Continuing to advance his JOBS 1st PA initiative, Governor Tom Corbett announced the award of a Discovered in PA – Developed in PA grant to Carnegie Mellon University and Lehigh University to support the Research for Advanced Manufacturing in Pennsylvania program, created to engage in specific innovation projects with Pennsylvania manufacturers.
"Pennsylvania is known for making products for the world, and to remain competitive, we must ensure our policies support the technology and innovation of the 21st century," said Corbett. "By supporting this collaborative initiative, we will tap the best and brightest from two of Pennsylvania's many prestigious universities to help our manufacturers remain leaders in the global economy."
The Research for Advanced Manufacturing in Pennsylvania program (RAMP) will operate as a competitive funding program that will provide small incentive grants to faculty-led teams at both Carnegie Mellon University and Lehigh University to engage in specific, short-term innovation projects with a Pennsylvania manufacturing company to rapidly develop and transfer innovative technologies to help Pennsylvania manufacturers to compete in the global marketplace.
Carnegie Mellon University (CMU) will receive a $1 million grant from the Discovered in PA—Developed in PA (D2PA) program to support the partnership between CMU and Lehigh's research on additive manufacturing also knows as 3-D printing. The use and deployment of this technology will support the efficiency and competitiveness of manufacturers within the commonwealth.
The governor was joined for the visit by America Makes, Carnegie Mellon and Lehigh Universities at 3D Systems, one of the largest 3D printing manufacturers and a partner on this project.
"Pennsylvania has taken a clear leadership role by actively advancing additive manufacturing in the commonwealth demonstrated by its investment to America Makes through the states Research for Additive Manufacturing in Pennsylvania (RAMP) initiative," said Jim Williams, VP of Aerospace and Defense, 3D Systems. "These programs, supported by Pennsylvania, Governor Corbett, America Makes, Pennsylvania's universities and 3D Systems, will advance 3D printing manufacturing technology, to become pervasive in industry which will lead to increased jobs assuring our national security."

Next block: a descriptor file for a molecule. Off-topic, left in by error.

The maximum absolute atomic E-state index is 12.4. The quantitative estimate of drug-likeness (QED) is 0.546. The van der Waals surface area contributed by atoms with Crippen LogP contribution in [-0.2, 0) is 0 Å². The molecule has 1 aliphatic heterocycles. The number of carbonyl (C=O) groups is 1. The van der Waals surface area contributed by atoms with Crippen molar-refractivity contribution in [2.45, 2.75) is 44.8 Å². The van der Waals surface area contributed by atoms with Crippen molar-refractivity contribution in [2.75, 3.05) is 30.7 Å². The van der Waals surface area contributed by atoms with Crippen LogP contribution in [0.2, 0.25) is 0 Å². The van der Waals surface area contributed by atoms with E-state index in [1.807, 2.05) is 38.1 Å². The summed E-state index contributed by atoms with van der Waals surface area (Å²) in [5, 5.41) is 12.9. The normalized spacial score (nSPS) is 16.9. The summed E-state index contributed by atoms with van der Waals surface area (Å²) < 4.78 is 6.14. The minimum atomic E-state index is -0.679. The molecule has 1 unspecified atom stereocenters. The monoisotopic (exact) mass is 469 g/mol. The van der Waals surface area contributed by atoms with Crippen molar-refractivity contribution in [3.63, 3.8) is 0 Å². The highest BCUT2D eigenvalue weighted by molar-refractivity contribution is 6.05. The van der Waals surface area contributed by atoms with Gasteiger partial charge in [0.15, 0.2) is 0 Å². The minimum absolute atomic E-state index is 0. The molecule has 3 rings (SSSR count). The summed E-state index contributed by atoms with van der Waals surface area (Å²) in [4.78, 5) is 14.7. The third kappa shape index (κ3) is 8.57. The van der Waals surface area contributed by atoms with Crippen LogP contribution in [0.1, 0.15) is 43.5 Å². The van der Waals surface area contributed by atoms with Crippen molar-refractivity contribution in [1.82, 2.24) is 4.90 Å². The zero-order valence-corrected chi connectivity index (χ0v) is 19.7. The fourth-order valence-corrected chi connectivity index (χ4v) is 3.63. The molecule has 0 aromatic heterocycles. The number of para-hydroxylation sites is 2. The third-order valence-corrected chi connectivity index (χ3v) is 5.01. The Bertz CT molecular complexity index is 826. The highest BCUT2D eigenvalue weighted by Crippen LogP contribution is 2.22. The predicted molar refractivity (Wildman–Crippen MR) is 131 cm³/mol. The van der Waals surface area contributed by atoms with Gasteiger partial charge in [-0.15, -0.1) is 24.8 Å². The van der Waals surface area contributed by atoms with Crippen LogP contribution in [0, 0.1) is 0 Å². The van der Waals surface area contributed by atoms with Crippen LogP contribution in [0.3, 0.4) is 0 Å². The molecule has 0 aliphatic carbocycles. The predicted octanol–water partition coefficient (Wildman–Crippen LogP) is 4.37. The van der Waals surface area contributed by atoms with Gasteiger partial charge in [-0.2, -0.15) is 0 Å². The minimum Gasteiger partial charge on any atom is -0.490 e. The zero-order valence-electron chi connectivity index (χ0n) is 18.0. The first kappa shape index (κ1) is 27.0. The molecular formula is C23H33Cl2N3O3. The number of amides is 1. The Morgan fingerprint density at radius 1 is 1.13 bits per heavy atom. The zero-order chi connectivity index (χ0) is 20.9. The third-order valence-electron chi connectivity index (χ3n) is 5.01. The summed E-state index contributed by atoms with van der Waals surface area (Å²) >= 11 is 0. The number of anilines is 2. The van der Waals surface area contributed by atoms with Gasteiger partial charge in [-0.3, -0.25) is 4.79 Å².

Today's announcement will support at least 10 projects that include the fabrication of medical instrumentation for knee and hip replacement and complex additive processing parameters with various materials.
RAMP provides technical and economic benefits to the state's small, medium and large-sized manufacturing companies by enabling knowledge transfer, the discovery of new technologies and retention of highly-skilled students.
"Through investments made with our students and manufacturers, we will ensure that our students are provided with high-quality educational programs that will help them secure good paying jobs upon graduation," Corbett said.
A $1 million grant to Lehigh University from America Makes, the National Additive Manufacturing Innovation Institute and private industry contributions, has also been provided in matching dollars to fund the project.
"Additive manufacturing shrinks the distance between what we can imagine and what we can make," said Alan J. Snyder, Ph.D., Vice President and Associate Provost for Research and Graduate Studies, Lehigh University. "The RAMP program provides a proven means of doing what needs to be done to capitalize on the potential of additive manufacturing, in what will be a fast-moving and hotly competitive environment: connecting university research and talent development with Pennsylvania companies that can deliver new products and capabilities to customers."
"The advanced manufacturing R&D enabled by the RAMP 2 program will create a strong collaborative environment to make Pennsylvania companies more competitive in the nation and in the global marketplace," said Burak Ozdoganlar, Ph.D., RAMP Co-Director, Director of the Institute for Complex Engineered Systems, Carnegie Mellon University. "Manufacturing competitiveness is vital to retaining and increasing high-technology jobs in Pennsylvania, as well as retaining our best and brightest students in the state."
Additive technology employs computer design and computer-driven machinery to build complex parts and devices in microscopic layers, using plastics or powdered metals. The technology makes it possible to create shapes and designs previously impossible through traditional manufacturing methods.
D2PA was established by Corbett in 2011 to build capacity to support Pennsylvania businesses and to spur creativity and innovation in the provision of economic development services. Last fiscal year, the D2PA program supported initiatives tied to growing the life sciences, advanced manufacturing, business incubators, and education, workforce and economic opportunity collaborations
For more information, visit: www.ices.cmu.edu/ramp/home.asp